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Logo of nihpaAbout Author manuscriptsSubmit a manuscriptHHS Public Access; Author Manuscript; Accepted for publication in peer reviewed journal;
Nat Cell Biol. Author manuscript; available in PMC 2012 October 1.
Published in final edited form as:
PMCID: PMC3319494

Cdk5 and Mekk1 mediate a Pro-Apoptotic Signaling Response to Endoplasmic Reticulum Stress in a Drosophila Model of Autosomal Dominant Retinitis Pigmentosa


Chronic stress in the endoplasmic reticulum (ER) underlies many degenerative and metabolic diseases involving apoptosis of vital cells. A well-established example is Autosomal Dominant Retinitis Pigmentosa (ADRP), an age-related retinal degenerative disease caused by mutant rhodopsins 1, 2. Similar mutant alleles of Drosophila rhodopsin-1 also impose stress on the ER and cause age-related retinal degeneration in that organism 3. Well-characterized signaling responses to ER-stress, referred to as the Unfolded Protein Response (UPR) 4, induce various ER quality control genes that can suppress such retinal degeneration 5. However, how cells activate cell death programs after chronic ER-stress remains poorly understood. Here, we report the identification of a signaling pathway mediated by cdk5 and mekk1 required for ER-stress-induced apoptosis. Inactivation of these genes specifically suppressed apoptosis, without affecting other protective branches of the UPR. Cdk5 phosphorylates Mekk1, and together, activate the JNK pathway for apoptosis. Moreover, disruption of this pathway can delay the course of age-related retinal degeneration in a Drosophila model of ADRP. These findings establish a previously unrecognized branch of ER-stress response signaling involved in degenerative diseases.

Three branches of the Unfolded Protein Response (UPR) are particularly well characterized in mammals and conserved in Drosophila 4. In brief, these pathways involve transmembrane proteins ATF6, IRE1 and PERK, respectively, that can sense stress in the ER lumen. ATF6 is a transcription factor anchored to the ER membrane that translocates to the nucleus after ER-stress triggers its proteolysis, and IRE1 is an endonuclease that activates the transcription factor XBP1 through an unconventional mRNA splicing mechanism. PERK is an ER-stress responsive kinase that mediates the translational activation of the transcription factor, ATF4. The predominant effect of these pathways is to reduce stress in the ER and help the cells return to their normal physiological state. Consistently, the major targets of these transcription factors include genes that encode ER chaperones, anti-oxidant proteins and those involved in misfolded protein degradation 68.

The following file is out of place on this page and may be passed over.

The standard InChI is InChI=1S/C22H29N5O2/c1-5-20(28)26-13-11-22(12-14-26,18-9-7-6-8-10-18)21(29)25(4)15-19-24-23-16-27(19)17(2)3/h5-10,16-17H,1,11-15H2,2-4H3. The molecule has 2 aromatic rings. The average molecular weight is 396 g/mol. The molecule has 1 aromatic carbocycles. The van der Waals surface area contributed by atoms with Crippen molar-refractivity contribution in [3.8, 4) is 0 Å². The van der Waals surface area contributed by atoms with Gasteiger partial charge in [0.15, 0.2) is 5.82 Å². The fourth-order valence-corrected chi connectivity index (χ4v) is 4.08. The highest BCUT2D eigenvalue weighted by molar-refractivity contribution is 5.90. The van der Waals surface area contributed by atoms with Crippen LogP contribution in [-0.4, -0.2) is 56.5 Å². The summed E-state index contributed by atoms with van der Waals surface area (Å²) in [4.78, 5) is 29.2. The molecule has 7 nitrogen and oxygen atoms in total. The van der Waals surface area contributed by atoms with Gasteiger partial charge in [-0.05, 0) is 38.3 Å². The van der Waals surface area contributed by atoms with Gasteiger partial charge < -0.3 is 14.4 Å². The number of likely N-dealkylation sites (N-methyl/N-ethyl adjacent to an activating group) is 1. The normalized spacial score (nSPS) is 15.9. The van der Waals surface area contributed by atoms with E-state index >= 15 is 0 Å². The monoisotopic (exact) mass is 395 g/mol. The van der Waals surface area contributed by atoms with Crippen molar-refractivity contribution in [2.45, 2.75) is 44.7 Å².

Our in vivo model for ER-stress-induced apoptosis is based on a mutant Drosophila Rhodopsin-1 (Rh-1) allele, Rh-1G69D, which is similar in nature with human rhodopsin mutants that underlie retinal degeneration in Autosomal Dominant Retinitis Pigmentosa (ADRP) 9, 10. While the endogenous allele causes late-onset retinal degeneration without affecting the external eye morphology, overexpression of this encoded protein in larval eye imaginal discs (during photoreceptor differentiation) led to an easily identifiable adult eye phenotype by eclosion (Figure 1A, B, Supplementary Figure S1B). The adult eye was abnormally small, indicative of massive cell loss, and the surviving eye tissue showed a glassy surface that was devoid of ommatidial structures. The effect of Rh-1G69D overexpression can be attributed to excessive ER-stress for the following reasons: The Rh-1G69D overexpression phenotype was suppressed by the co-expression of Drosophila hrd1 (Supplementary Figure S1C), which encodes an E3 ubiquitin ligase dedicated to degrading misfolded ER proteins 5. In addition, we detected signs of ER stress using two independent reporters. One is the XBP1-EGFP reporter, which expresses EGFP in frame only when ER-stress stimulates IRE1-dependent XBP1 mRNA splicing 3. This reporter was activated in Rh-1G69D misexpressing imaginal discs while not active in control tissues (Supplementary Figure S1D, E). We were also able to detect signs of ER-stress through an antibody against Drosophila ATF4. This protein is encoded in the cryptocephal (crc) locus 11. As in mammals 12, we found that the Drosophila ATF4 expression was induced after ER stress (Supplementary Figure S1F, G, H). Expression of Rh-1G69D in eye imaginal discs also increased the level of endogenous superoxides as evidenced by Dihydroethidium (DHE) labeling (Supplementary Figure S1J, K), consistent with previous reports of elevated ROS in stressed ER 1317. Co-expressing Hrd1 suppressed such induction of ATF4 and ROS (Supplementary Figure S1I, L), indicating that these markers appear as a result of misfolded protein overload in the ER.